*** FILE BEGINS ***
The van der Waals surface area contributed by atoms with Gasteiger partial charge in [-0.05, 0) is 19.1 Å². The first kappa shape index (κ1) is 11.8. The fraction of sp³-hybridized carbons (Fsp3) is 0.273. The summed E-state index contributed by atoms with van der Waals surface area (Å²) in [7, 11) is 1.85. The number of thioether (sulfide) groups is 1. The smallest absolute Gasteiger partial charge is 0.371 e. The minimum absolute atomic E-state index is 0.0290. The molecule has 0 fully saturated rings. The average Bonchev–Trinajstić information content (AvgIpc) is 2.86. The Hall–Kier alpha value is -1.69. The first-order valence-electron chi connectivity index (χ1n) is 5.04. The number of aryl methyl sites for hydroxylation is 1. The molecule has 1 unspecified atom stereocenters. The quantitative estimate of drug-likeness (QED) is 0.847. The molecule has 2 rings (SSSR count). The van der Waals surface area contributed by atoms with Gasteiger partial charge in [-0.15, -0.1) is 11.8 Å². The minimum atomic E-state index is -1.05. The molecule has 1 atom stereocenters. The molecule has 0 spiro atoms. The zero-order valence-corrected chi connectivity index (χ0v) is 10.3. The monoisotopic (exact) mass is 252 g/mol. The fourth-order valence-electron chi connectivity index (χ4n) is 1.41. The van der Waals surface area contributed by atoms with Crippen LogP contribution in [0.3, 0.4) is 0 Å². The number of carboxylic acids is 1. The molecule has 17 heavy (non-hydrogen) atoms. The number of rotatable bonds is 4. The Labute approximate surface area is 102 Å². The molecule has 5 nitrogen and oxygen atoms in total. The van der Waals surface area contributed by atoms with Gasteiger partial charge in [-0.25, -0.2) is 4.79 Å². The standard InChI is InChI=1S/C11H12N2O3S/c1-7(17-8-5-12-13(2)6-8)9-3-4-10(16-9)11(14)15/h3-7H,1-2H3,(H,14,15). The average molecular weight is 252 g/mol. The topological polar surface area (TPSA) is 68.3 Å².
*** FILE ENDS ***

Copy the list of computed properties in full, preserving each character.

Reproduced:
The van der Waals surface area contributed by atoms with Gasteiger partial charge in [-0.05, 0) is 19.1 Å². The first kappa shape index (κ1) is 11.8. The fraction of sp³-hybridized carbons (Fsp3) is 0.273. The summed E-state index contributed by atoms with van der Waals surface area (Å²) in [7, 11) is 1.85. The number of thioether (sulfide) groups is 1. The smallest absolute Gasteiger partial charge is 0.371 e. The minimum absolute atomic E-state index is 0.0290. The molecule has 0 fully saturated rings. The average Bonchev–Trinajstić information content (AvgIpc) is 2.86. The Hall–Kier alpha value is -1.69. The first-order valence-electron chi connectivity index (χ1n) is 5.04. The number of aryl methyl sites for hydroxylation is 1. The molecule has 1 unspecified atom stereocenters. The quantitative estimate of drug-likeness (QED) is 0.847. The molecule has 2 rings (SSSR count). The van der Waals surface area contributed by atoms with Gasteiger partial charge in [-0.15, -0.1) is 11.8 Å². The minimum atomic E-state index is -1.05. The molecule has 1 atom stereocenters. The molecule has 0 spiro atoms. The zero-order valence-corrected chi connectivity index (χ0v) is 10.3. The monoisotopic (exact) mass is 252 g/mol. The fourth-order valence-electron chi connectivity index (χ4n) is 1.41. The van der Waals surface area contributed by atoms with Crippen LogP contribution in [0.3, 0.4) is 0 Å². The number of carboxylic acids is 1. The molecule has 17 heavy (non-hydrogen) atoms. The number of rotatable bonds is 4. The Labute approximate surface area is 102 Å². The molecule has 5 nitrogen and oxygen atoms in total. The van der Waals surface area contributed by atoms with Gasteiger partial charge in [-0.25, -0.2) is 4.79 Å². The standard InChI is InChI=1S/C11H12N2O3S/c1-7(17-8-5-12-13(2)6-8)9-3-4-10(16-9)11(14)15/h3-7H,1-2H3,(H,14,15). The average molecular weight is 252 g/mol. The topological polar surface area (TPSA) is 68.3 Å².